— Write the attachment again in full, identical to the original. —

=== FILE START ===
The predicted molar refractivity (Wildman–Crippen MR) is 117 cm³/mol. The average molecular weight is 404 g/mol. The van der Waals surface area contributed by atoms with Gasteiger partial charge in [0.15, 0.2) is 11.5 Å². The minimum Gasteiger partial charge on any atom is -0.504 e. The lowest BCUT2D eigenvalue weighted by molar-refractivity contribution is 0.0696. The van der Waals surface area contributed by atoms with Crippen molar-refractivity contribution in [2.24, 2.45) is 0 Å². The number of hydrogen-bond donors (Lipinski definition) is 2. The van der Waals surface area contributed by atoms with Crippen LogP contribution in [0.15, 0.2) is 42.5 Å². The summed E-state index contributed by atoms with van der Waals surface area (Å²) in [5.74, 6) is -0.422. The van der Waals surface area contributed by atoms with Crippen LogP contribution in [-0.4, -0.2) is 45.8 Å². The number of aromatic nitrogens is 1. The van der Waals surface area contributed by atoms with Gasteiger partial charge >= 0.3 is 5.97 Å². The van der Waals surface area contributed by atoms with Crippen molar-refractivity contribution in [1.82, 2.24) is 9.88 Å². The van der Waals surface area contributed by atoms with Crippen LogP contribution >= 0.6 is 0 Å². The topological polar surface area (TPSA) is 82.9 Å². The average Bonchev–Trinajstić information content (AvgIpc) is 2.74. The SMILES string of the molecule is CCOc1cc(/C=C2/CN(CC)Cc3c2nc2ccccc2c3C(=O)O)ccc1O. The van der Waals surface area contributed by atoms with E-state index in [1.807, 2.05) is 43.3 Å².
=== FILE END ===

The predicted molar refractivity (Wildman–Crippen MR) is 117 cm³/mol. The average molecular weight is 404 g/mol. The van der Waals surface area contributed by atoms with Gasteiger partial charge in [0.15, 0.2) is 11.5 Å². The minimum Gasteiger partial charge on any atom is -0.504 e. The lowest BCUT2D eigenvalue weighted by molar-refractivity contribution is 0.0696. The van der Waals surface area contributed by atoms with Crippen molar-refractivity contribution in [2.24, 2.45) is 0 Å². The number of hydrogen-bond donors (Lipinski definition) is 2. The van der Waals surface area contributed by atoms with Crippen LogP contribution in [0.15, 0.2) is 42.5 Å². The summed E-state index contributed by atoms with van der Waals surface area (Å²) in [5.74, 6) is -0.422. The van der Waals surface area contributed by atoms with Crippen LogP contribution in [-0.4, -0.2) is 45.8 Å². The number of aromatic nitrogens is 1. The van der Waals surface area contributed by atoms with Gasteiger partial charge >= 0.3 is 5.97 Å². The van der Waals surface area contributed by atoms with Crippen molar-refractivity contribution in [1.82, 2.24) is 9.88 Å². The van der Waals surface area contributed by atoms with Crippen LogP contribution >= 0.6 is 0 Å². The topological polar surface area (TPSA) is 82.9 Å². The average Bonchev–Trinajstić information content (AvgIpc) is 2.74. The SMILES string of the molecule is CCOc1cc(/C=C2/CN(CC)Cc3c2nc2ccccc2c3C(=O)O)ccc1O. The van der Waals surface area contributed by atoms with E-state index in [1.807, 2.05) is 43.3 Å².